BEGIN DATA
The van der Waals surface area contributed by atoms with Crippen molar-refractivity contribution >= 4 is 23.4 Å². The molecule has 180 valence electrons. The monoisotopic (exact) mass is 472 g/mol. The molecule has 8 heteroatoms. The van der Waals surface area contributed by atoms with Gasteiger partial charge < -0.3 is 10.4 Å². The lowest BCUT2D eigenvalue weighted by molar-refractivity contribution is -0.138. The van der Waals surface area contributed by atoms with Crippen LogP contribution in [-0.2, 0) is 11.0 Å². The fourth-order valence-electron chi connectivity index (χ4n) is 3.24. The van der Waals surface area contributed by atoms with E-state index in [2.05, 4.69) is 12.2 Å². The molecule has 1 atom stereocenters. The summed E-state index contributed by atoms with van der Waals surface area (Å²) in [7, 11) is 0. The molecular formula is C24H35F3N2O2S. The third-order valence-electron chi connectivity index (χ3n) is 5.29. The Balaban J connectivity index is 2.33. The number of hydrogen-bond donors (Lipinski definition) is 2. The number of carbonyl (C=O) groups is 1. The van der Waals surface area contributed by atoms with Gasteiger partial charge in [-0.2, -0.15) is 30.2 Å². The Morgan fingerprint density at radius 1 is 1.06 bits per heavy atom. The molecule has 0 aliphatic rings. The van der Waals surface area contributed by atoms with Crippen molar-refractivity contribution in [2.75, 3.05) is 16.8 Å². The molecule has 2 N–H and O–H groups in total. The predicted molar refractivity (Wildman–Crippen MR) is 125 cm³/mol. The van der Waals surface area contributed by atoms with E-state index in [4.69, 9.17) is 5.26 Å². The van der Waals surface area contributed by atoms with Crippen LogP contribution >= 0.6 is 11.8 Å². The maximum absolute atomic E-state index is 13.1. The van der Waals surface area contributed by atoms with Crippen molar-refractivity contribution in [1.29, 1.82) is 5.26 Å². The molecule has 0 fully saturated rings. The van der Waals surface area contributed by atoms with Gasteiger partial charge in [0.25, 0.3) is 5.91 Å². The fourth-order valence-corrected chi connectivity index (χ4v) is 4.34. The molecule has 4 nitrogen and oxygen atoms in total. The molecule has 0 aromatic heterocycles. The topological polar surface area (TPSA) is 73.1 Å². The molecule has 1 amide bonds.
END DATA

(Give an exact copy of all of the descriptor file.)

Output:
The van der Waals surface area contributed by atoms with Crippen molar-refractivity contribution >= 4 is 23.4 Å². The molecule has 180 valence electrons. The monoisotopic (exact) mass is 472 g/mol. The molecule has 8 heteroatoms. The van der Waals surface area contributed by atoms with Gasteiger partial charge < -0.3 is 10.4 Å². The lowest BCUT2D eigenvalue weighted by molar-refractivity contribution is -0.138. The van der Waals surface area contributed by atoms with Crippen LogP contribution in [-0.2, 0) is 11.0 Å². The fourth-order valence-electron chi connectivity index (χ4n) is 3.24. The van der Waals surface area contributed by atoms with E-state index in [2.05, 4.69) is 12.2 Å². The molecule has 1 atom stereocenters. The summed E-state index contributed by atoms with van der Waals surface area (Å²) in [7, 11) is 0. The molecular formula is C24H35F3N2O2S. The third-order valence-electron chi connectivity index (χ3n) is 5.29. The Balaban J connectivity index is 2.33. The number of hydrogen-bond donors (Lipinski definition) is 2. The number of carbonyl (C=O) groups is 1. The van der Waals surface area contributed by atoms with Gasteiger partial charge in [-0.2, -0.15) is 30.2 Å². The Morgan fingerprint density at radius 1 is 1.06 bits per heavy atom. The molecule has 0 aliphatic rings. The van der Waals surface area contributed by atoms with Crippen molar-refractivity contribution in [2.75, 3.05) is 16.8 Å². The molecule has 2 N–H and O–H groups in total. The predicted molar refractivity (Wildman–Crippen MR) is 125 cm³/mol. The van der Waals surface area contributed by atoms with E-state index in [4.69, 9.17) is 5.26 Å². The van der Waals surface area contributed by atoms with Crippen LogP contribution >= 0.6 is 11.8 Å². The maximum absolute atomic E-state index is 13.1. The van der Waals surface area contributed by atoms with Crippen molar-refractivity contribution in [1.29, 1.82) is 5.26 Å². The molecule has 0 fully saturated rings. The van der Waals surface area contributed by atoms with Gasteiger partial charge in [0.25, 0.3) is 5.91 Å². The fourth-order valence-corrected chi connectivity index (χ4v) is 4.34. The molecule has 4 nitrogen and oxygen atoms in total. The molecule has 0 aromatic heterocycles. The topological polar surface area (TPSA) is 73.1 Å². The molecule has 1 amide bonds.